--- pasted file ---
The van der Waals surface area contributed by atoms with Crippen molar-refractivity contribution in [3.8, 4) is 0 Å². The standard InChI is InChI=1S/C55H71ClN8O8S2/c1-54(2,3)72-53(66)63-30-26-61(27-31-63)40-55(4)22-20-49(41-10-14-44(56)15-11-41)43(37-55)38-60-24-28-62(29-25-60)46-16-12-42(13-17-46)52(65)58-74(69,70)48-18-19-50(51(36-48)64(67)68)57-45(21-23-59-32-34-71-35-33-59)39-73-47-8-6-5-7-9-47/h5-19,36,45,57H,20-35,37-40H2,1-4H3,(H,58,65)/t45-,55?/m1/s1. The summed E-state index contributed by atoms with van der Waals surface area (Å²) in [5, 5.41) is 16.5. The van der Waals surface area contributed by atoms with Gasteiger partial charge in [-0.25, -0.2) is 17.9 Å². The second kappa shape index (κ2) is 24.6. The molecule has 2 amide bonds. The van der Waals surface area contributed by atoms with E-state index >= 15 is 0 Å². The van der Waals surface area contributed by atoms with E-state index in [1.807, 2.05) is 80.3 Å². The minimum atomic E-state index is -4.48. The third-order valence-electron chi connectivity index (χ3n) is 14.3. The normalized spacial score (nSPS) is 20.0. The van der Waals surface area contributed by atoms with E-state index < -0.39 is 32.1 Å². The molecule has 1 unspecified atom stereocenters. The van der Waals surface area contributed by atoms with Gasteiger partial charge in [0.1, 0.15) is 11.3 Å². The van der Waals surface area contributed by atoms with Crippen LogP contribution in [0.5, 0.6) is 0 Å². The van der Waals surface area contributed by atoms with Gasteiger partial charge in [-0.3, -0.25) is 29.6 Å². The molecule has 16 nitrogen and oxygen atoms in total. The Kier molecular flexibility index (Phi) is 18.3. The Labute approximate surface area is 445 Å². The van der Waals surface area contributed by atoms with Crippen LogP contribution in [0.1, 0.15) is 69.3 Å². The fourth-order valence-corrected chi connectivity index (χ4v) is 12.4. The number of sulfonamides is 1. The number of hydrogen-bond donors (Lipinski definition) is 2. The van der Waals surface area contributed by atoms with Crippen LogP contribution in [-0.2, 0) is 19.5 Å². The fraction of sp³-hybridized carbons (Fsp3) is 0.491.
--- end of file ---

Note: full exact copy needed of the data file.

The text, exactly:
The van der Waals surface area contributed by atoms with Crippen molar-refractivity contribution in [3.8, 4) is 0 Å². The standard InChI is InChI=1S/C55H71ClN8O8S2/c1-54(2,3)72-53(66)63-30-26-61(27-31-63)40-55(4)22-20-49(41-10-14-44(56)15-11-41)43(37-55)38-60-24-28-62(29-25-60)46-16-12-42(13-17-46)52(65)58-74(69,70)48-18-19-50(51(36-48)64(67)68)57-45(21-23-59-32-34-71-35-33-59)39-73-47-8-6-5-7-9-47/h5-19,36,45,57H,20-35,37-40H2,1-4H3,(H,58,65)/t45-,55?/m1/s1. The summed E-state index contributed by atoms with van der Waals surface area (Å²) in [5, 5.41) is 16.5. The van der Waals surface area contributed by atoms with Gasteiger partial charge in [-0.25, -0.2) is 17.9 Å². The second kappa shape index (κ2) is 24.6. The molecule has 2 amide bonds. The van der Waals surface area contributed by atoms with E-state index >= 15 is 0 Å². The van der Waals surface area contributed by atoms with E-state index in [1.807, 2.05) is 80.3 Å². The minimum atomic E-state index is -4.48. The third-order valence-electron chi connectivity index (χ3n) is 14.3. The normalized spacial score (nSPS) is 20.0. The van der Waals surface area contributed by atoms with E-state index < -0.39 is 32.1 Å². The molecule has 1 unspecified atom stereocenters. The van der Waals surface area contributed by atoms with Gasteiger partial charge in [0.1, 0.15) is 11.3 Å². The van der Waals surface area contributed by atoms with Crippen LogP contribution in [0.5, 0.6) is 0 Å². The van der Waals surface area contributed by atoms with Gasteiger partial charge in [-0.3, -0.25) is 29.6 Å². The molecule has 16 nitrogen and oxygen atoms in total. The Kier molecular flexibility index (Phi) is 18.3. The Labute approximate surface area is 445 Å². The van der Waals surface area contributed by atoms with Crippen LogP contribution in [0.1, 0.15) is 69.3 Å². The fourth-order valence-corrected chi connectivity index (χ4v) is 12.4. The number of sulfonamides is 1. The number of hydrogen-bond donors (Lipinski definition) is 2. The van der Waals surface area contributed by atoms with Crippen LogP contribution in [-0.2, 0) is 19.5 Å². The fraction of sp³-hybridized carbons (Fsp3) is 0.491.